"Transforming Waste into Wealth: The Political Economy of Alcohol in the Leeward Islands, 1670-1737"

OI Colloquium with Lila O’Leary Chambers Alcohol played a crucial role in supporting the Leeward Islands’ transition from a “society with slaves” to an entrenched “slave society” across the early eighteenth century. Rather than acting solely as a signifier of planter excess, this chapter reveals that white settlers and enslaved and free African and African-descended peoples incorporated it in… Read More

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“‘They brought them from the Palenque’: Captivity and Smuggling in Jamaica, ca. 1660”

OI Colloquium with Casey Schmitt Following the English invasion of Jamaica in 1655, Spanish forces maintained a toehold on the island over five years of guerilla warfare in large part because of the food and shelter they received from three different semi-autonomous Afro-Jamaican communities on the island. While historians discuss two of the three Afro-Jamaican villages, they also often… Read More

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"Mobilizing Illicit Trade When Immobilized by War: A Connecticut Sea Captain in Dutch Statia, 1756-58"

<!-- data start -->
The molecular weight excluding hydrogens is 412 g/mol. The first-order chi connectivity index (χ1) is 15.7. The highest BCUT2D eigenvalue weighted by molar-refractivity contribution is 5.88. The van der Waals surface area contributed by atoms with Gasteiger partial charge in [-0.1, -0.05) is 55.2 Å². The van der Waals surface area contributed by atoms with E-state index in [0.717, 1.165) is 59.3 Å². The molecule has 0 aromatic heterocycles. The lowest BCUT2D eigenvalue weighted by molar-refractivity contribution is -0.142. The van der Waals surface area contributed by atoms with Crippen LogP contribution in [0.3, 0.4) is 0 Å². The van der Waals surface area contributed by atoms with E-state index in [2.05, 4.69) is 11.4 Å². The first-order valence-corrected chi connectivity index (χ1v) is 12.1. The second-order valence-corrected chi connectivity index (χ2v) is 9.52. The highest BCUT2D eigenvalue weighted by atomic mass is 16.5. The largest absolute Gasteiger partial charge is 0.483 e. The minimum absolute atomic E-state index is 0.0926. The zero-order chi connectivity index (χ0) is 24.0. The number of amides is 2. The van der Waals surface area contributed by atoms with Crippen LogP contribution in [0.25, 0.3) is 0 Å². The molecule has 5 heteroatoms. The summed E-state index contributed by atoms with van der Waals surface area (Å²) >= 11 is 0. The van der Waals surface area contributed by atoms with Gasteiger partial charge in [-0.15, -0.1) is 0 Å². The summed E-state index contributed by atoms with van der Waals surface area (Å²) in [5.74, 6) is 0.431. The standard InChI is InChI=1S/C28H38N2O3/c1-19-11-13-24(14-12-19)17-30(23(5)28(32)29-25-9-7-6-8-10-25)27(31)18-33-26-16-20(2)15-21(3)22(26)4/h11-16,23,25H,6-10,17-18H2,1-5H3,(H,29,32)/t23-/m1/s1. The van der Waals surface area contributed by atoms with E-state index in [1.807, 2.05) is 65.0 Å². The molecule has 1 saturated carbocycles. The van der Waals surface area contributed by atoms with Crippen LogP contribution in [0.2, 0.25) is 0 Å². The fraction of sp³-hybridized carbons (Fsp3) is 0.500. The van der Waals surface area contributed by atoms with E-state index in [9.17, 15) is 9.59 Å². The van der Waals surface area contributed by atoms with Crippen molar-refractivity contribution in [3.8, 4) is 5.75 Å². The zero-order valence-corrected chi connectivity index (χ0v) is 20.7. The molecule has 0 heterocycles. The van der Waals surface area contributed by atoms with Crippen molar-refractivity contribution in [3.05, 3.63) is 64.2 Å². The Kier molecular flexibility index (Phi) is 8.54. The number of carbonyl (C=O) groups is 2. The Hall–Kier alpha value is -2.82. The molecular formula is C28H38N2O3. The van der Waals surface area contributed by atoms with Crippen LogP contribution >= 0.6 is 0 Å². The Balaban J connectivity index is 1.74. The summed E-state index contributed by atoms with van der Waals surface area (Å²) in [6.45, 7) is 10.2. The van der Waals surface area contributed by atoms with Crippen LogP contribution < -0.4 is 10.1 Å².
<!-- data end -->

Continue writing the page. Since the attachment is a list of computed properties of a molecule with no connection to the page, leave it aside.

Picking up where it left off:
OI Colloquium with Kenneth Banks Drawn from a biography (Ch. 5) of an angry, social ambitious Connecticut sea captain, Thomas Allen, and his family during the era of the American Revolutionary Atlantic, this chapter examines how a ‘middling’ free Settler like Allen escaped a massive debt load through illicit trade during the Seven Years’ War.  The book is an… Read More

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Selling Empire and the 1760s Textile Debate

Today’s post is part of our series marking the 75th anniversary of the Omohundro Institute by exploring the OI books that have had an impact on a scholar’s life. by Abby Chandler This particular story begins at the Newport Historical Society in the summer of 2005. I had just completed the first year of a doctoral program which would result in a dissertation on sexual misconduct trials in colonial New England and my first book, Law and Sexual Misconduct in New England, 1650-1750: Steering Toward England. I was in Rhode Island because I was interning at the NHS and my supervisor had asked me to create a first person interpretive program for a Loyalist named Martin Howard who had lived in their Wanton-Lyman-Hazard house. Among his multiple endeavors, in 1764 Howard helped found an organization known as the Newport Junto, whose members who supported the expansion of the British Empire in the mid-eighteenth century by advocating for a wide range of political causes and interests. They believed the solution for Rhode Island’s bitter partisan politics was for Rhode Island to become a royal colony instead of a chartered colony. They supported the Sugar and Stamp Acts. They published a long series of letters signed by O.Z. in the Newport Mercury in 1764 and 1765 campaigning for home textile production in Rhode Island. Read More

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